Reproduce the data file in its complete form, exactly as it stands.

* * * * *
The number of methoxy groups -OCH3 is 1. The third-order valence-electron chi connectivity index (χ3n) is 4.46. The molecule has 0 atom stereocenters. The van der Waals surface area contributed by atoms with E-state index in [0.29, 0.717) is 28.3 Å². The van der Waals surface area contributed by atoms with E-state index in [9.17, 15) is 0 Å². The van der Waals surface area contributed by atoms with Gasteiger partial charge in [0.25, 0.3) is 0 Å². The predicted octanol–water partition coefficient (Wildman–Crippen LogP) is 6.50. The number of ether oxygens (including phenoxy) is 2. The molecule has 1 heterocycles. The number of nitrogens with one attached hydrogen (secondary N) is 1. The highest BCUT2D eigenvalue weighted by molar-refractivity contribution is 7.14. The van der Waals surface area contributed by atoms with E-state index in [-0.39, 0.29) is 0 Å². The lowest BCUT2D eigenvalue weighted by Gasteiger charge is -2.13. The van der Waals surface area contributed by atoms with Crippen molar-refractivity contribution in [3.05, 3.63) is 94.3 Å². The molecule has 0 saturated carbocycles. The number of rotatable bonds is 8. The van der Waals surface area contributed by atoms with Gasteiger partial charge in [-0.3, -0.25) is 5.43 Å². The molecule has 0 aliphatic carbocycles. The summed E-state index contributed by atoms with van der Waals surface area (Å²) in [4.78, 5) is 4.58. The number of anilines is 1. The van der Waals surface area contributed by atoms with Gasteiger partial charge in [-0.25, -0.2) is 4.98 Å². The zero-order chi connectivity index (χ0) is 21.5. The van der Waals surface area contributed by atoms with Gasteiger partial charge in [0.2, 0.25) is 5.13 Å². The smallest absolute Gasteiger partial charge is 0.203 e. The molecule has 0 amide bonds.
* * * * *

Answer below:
The number of methoxy groups -OCH3 is 1. The third-order valence-electron chi connectivity index (χ3n) is 4.46. The molecule has 0 atom stereocenters. The van der Waals surface area contributed by atoms with E-state index in [0.29, 0.717) is 28.3 Å². The van der Waals surface area contributed by atoms with E-state index in [9.17, 15) is 0 Å². The van der Waals surface area contributed by atoms with Gasteiger partial charge in [0.25, 0.3) is 0 Å². The predicted octanol–water partition coefficient (Wildman–Crippen LogP) is 6.50. The number of ether oxygens (including phenoxy) is 2. The molecule has 1 heterocycles. The number of nitrogens with one attached hydrogen (secondary N) is 1. The highest BCUT2D eigenvalue weighted by molar-refractivity contribution is 7.14. The van der Waals surface area contributed by atoms with E-state index in [-0.39, 0.29) is 0 Å². The lowest BCUT2D eigenvalue weighted by Gasteiger charge is -2.13. The van der Waals surface area contributed by atoms with Crippen molar-refractivity contribution in [3.05, 3.63) is 94.3 Å². The molecule has 0 saturated carbocycles. The number of rotatable bonds is 8. The van der Waals surface area contributed by atoms with Gasteiger partial charge in [-0.3, -0.25) is 5.43 Å². The molecule has 0 aliphatic carbocycles. The summed E-state index contributed by atoms with van der Waals surface area (Å²) in [4.78, 5) is 4.58. The number of anilines is 1. The van der Waals surface area contributed by atoms with Gasteiger partial charge in [-0.25, -0.2) is 4.98 Å². The zero-order chi connectivity index (χ0) is 21.5. The van der Waals surface area contributed by atoms with Gasteiger partial charge in [0.2, 0.25) is 5.13 Å². The smallest absolute Gasteiger partial charge is 0.203 e. The molecule has 0 amide bonds.